Bri Strong-A Celebration of Life
A celebration of life is so much more affirming than the mourning of a death.
Bri Blumenthal was only 12 years old when her life ended, struck by a driver who could not see the red light because of evening glare. The loss of that young life is tragic, and sad beyond comprehension, yet what happened at the Brewing Station on Sunday gave a meaning and purpose to those 12 years that will transcend her short time with us.
The event, Bri Strong, showed so many things that are best about who we are as a community, that it became an uplifting moment in time, something that indeed allowed us for at least this one point in time to look beyond ourselves.
There were touching moments, yet never did anything become maudlin. Her friends spoke, and their memories were, funny and touching, painting a picture of an energetic and outgoing young lady. Beverly, one of the first to speak described what Bri meant to her and the others saying, “I just want to say thank you to Bri for the honor of letting me call her my best friend.”
The event was a fundraiser for the Bri Bri Foundation. When she was struck by the car, Bri was not wearing a helmet, and the foundation’s mission is to make sure every child in Dare County has a helmet, according to Lindsey Dianna who was instrumental in organizing the event. “The Bri Bri Foundation is committed to bicycle and helmet safety awareness, and seeks to ensure that every child in Dare County (and one day beyond) has AND USES a bicycle helmet, every time,” she wrote. The Bri Bri Foundation will be applying to be a non profit organization.
The weather certainly cooperated in making the day something special—almost joyous. The ladies from the Kill Devil Derby Brigade were on hand proving that even the toughest of the tough wear a helmet. “We have to wear helmets,” one of them commented. “It’s just what you have to do.”
Outside there were helmets for sale as a donation to the foundation—beautifully iridescent purple, they were donated by Todd and Vanessa Riddick, owners of Sand Dollar Shores Spas and Pools. There were glitter tattoos with parents and children creating patterns on arms and faces. There was also a photo booth and room for kids to play.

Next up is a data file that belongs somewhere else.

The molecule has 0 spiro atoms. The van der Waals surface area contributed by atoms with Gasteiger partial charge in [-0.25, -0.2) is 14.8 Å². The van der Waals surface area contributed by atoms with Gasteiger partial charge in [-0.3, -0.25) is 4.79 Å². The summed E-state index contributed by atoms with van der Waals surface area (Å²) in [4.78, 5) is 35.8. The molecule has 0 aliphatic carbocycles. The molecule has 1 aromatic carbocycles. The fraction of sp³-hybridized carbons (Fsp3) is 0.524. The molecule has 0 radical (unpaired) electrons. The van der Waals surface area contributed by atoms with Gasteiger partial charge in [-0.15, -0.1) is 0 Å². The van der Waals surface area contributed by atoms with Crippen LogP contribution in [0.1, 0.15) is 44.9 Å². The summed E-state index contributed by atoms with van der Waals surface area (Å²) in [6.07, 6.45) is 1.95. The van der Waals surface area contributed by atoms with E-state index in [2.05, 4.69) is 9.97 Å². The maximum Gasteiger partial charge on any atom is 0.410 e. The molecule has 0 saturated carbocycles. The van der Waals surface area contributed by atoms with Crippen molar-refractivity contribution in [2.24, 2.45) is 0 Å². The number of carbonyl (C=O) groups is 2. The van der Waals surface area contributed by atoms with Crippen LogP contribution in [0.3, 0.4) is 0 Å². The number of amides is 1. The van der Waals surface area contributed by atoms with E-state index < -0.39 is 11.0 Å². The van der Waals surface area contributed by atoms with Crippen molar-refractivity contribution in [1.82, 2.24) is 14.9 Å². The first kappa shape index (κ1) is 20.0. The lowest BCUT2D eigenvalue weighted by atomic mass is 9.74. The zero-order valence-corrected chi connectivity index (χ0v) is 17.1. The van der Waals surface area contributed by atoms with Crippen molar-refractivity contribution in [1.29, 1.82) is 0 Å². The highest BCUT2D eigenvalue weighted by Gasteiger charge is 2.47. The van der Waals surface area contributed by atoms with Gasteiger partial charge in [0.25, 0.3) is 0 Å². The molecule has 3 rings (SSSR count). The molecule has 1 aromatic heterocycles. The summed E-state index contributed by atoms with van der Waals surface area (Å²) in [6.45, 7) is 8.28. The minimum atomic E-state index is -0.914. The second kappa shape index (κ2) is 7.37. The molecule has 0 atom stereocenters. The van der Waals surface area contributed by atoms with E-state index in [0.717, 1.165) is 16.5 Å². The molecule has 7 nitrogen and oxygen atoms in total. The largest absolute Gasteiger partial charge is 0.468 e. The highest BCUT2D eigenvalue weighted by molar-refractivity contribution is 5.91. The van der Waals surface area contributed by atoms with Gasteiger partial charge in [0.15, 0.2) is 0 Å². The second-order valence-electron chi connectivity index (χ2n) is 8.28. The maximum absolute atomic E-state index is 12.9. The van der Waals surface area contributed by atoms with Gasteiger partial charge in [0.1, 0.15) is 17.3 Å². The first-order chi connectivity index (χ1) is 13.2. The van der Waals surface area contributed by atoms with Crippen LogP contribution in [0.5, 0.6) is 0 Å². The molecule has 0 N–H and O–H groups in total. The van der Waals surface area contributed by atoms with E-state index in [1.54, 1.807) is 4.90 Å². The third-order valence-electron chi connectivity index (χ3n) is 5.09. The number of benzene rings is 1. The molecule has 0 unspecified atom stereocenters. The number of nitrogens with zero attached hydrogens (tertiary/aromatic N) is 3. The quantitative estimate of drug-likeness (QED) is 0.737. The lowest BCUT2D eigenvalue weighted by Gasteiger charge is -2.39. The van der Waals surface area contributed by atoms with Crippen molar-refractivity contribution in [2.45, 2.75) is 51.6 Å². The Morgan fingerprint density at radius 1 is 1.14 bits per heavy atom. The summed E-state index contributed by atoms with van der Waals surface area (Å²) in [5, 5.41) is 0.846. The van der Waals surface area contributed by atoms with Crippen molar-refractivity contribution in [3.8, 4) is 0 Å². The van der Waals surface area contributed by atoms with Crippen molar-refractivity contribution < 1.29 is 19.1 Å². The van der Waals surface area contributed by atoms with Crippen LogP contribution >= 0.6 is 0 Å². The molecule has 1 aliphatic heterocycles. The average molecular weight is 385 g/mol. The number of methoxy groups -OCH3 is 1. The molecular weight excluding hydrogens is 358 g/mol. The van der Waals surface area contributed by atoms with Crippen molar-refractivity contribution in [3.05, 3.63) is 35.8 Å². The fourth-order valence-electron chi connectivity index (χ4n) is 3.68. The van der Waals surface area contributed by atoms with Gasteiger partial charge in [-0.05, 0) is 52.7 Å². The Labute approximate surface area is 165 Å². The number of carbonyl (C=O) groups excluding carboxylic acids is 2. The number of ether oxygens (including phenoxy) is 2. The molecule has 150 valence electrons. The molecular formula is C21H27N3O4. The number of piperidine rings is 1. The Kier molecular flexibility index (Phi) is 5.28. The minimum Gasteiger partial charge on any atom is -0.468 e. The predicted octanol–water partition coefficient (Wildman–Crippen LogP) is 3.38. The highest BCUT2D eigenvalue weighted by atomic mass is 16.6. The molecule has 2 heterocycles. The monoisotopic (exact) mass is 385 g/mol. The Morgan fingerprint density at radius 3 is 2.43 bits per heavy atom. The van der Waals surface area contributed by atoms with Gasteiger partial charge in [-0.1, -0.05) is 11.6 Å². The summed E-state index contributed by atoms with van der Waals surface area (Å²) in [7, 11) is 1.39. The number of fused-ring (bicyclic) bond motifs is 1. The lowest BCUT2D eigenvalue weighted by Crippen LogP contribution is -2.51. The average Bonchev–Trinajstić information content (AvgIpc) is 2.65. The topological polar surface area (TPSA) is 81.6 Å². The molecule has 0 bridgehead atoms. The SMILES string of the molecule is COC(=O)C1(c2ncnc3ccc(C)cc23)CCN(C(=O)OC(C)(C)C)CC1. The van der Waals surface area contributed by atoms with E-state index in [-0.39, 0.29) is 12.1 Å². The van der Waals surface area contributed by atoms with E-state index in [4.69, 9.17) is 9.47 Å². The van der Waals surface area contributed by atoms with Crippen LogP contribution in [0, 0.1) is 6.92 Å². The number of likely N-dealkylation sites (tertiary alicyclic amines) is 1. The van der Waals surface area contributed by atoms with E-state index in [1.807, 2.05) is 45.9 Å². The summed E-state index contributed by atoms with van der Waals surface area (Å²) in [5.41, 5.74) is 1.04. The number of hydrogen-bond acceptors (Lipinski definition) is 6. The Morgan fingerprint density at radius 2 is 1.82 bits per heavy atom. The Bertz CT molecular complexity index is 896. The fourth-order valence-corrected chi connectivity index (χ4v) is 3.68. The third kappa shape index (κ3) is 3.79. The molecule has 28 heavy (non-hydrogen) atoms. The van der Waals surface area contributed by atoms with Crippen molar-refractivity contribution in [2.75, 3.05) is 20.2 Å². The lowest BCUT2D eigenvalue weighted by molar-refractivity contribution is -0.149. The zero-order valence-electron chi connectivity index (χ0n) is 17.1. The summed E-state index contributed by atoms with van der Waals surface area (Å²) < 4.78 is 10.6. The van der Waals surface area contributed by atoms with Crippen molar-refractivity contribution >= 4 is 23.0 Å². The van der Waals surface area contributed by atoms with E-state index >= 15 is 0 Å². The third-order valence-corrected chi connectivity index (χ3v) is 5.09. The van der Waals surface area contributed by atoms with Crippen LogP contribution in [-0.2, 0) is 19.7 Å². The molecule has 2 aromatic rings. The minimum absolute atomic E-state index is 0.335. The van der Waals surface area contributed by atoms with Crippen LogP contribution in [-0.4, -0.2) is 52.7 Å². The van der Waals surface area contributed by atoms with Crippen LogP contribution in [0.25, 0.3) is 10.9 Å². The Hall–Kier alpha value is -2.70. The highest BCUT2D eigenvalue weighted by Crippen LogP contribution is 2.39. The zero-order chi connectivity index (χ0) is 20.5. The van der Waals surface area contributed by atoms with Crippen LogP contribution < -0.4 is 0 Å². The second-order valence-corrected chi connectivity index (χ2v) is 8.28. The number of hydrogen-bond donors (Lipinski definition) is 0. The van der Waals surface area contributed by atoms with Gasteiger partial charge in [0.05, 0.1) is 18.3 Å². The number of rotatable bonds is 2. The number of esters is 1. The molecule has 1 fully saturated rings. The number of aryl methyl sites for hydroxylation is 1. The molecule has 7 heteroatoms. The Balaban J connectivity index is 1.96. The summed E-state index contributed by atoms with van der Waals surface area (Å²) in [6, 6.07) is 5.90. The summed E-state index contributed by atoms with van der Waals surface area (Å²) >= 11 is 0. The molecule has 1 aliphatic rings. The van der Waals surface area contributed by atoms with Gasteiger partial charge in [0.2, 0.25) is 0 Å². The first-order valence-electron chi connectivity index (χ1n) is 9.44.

Perhaps the most visited spot was the white wall that everyone seemed to come to at some point. With paint of every color on hand a wonderful collage of remembrances of Bri were created. The wall will be moved to Aviation Park in Kill Devil Hills as a way for the community to remember.
Inside there was music. The adults were great, but as always Ruth Wyand’s young musicians rocked the house.
Aubrey Davis, co-owner of the Brewing Station, did take a moment to talk, reading from Thoreau’s Walden Pond. “The Merlin it seemed to me it might be called: but I care not for its name. It was the most ethereal flight I had ever witnessed,“ he read. “It appeared to have no companion in the universe — sporting there alone — and to need none but the morning and the ether with which it played. It was not lonely, but made all the earth lonely beneath it.” Aubrey Davis and his wife Karen, along with Diana Healy, Ravann Rachell’e, Sherri Buhrman organized the event. Aubrey and Karen’s daughter was one of Bri’s best friends.
After Aubrey spoke, Bri’s father, Scotty, took the mike. Throughout the ordeal of losing his daughter, he has been a voice of forgiveness and the affirmative. His remarks again touched on those themes.
“There are no words to describe the pain of loss when you lose a child,” he began. And he thanked the community for standing with him. “Seeing all of you come out today is overwhelming. There are no words for it.”
“The only thing that I can do from this is to try to pull the positive out of it,” he went on to say. “You have a tragedy like this, you have to get something from it. And I have. I have because of the people in this room. The Outer Banks has come together and I can’t explain how much I love everyone of you.”